Unpopular Egyptian Sales Tax Could Cut NDP’s Share of Shura Council
By Mohammad Baali
Albawaba.com - Amman
An unpopular new sales tax and an accompanying strike by shop owners have cast a pall over the ruling National Democratic Party of Egypt, and observers think the tax might prevent the NDP from sweeping the country’s Shura Council elections.
The first round of phase three of the elections, in which the NDP has so far pulled off predictable victories, kicked off Friday morning in eight districts.
The fiercest competition at the 14 polling stations is likely to be Cairo and Alexandria, where the protesting merchants’ blocs are concentrated. In Cairo, television announcer Gamilah Ismael is fighting a bitter battle with the former NDP Shura Council majority leader, Mohammed Ragab. Ismael depends primarily on the support of her husband Ayman Noor, the opposition MP representing Bab Ashaariyyah, as well as her ties to shop owners in this commercial area. Her husband has strengthened her bond with the merchants through his parliamentary activities against the new tax.
In Wayli District, rivalry has flared up between Minister of Manpower Ahmad Al Amawi and his foes, after a number of verdicts were issued ordering the change of his electoral status from a labor nominee to another category.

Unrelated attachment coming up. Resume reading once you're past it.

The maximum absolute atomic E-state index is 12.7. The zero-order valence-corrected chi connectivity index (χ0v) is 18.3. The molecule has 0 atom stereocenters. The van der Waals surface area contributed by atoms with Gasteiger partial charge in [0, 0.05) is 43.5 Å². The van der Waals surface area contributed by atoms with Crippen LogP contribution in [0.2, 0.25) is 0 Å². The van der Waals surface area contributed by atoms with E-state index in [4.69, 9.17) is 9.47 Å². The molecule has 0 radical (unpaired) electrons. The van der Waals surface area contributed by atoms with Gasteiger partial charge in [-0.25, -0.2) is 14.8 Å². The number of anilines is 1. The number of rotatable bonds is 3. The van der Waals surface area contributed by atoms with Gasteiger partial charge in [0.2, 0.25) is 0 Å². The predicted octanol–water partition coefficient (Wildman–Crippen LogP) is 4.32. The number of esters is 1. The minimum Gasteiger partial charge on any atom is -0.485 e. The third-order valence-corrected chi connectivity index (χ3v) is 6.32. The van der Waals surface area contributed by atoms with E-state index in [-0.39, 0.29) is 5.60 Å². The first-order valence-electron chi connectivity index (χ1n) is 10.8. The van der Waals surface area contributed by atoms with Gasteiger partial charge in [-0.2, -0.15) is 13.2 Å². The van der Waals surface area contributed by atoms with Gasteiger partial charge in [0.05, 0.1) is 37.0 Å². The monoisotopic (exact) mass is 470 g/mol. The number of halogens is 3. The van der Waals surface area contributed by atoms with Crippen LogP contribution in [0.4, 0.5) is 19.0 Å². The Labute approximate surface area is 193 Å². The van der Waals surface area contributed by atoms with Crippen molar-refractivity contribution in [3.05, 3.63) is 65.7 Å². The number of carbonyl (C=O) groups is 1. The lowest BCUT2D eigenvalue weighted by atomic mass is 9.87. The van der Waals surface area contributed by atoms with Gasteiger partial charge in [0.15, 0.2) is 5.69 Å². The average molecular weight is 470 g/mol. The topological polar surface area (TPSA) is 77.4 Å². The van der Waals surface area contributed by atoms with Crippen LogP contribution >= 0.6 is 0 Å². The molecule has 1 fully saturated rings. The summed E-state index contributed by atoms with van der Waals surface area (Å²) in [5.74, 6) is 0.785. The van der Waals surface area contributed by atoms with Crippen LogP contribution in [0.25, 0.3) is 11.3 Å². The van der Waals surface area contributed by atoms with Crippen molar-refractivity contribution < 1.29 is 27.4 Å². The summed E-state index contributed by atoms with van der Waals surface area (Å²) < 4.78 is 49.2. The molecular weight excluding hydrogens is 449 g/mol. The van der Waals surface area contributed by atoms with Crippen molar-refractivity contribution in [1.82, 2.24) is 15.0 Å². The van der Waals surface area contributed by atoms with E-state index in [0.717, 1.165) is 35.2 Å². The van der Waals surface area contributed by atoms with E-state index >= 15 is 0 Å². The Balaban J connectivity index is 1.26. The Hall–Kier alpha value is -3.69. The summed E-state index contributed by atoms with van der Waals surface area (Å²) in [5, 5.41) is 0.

All candidates to the Shura Council are categorized under laborers, peasants, merchants and others.
The minister has attempted to reverse the verdicts, but his opponents, along with many opposition newspapers, have launched an ongoing campaign of criticism against him and the government.
The campaign poses the question of how the Egyptian government can claim to be democratic when one of its cabinet members does not respect the law.
The minister’s opponents have used yet another tool against him, which is the nomination of his brother, the head of the labor union in the governorate.
Critics have lashed out at the two brothers for running at the same time.
Despite slim vote participation that did not exceed 8 percent in the last two phases, expectations are that this ratio may fall even further, since turn out in Egyptian cities is usually lower than in the countryside.
The last two election stages covered most of the country’s rural areas.
Trade Union chief of Kafr Al Shaeikh, in the same elections. Critics have lashed out at the two brothers for running at the same time.
Despite slim voter participation that did not exceed 8 percent in the last two phases, expectations are that this ratio may fall even further, since turnout in Egyptian cities is usually lower than in the countryside.
The last two election phases covered most of Egypt’s rural areas.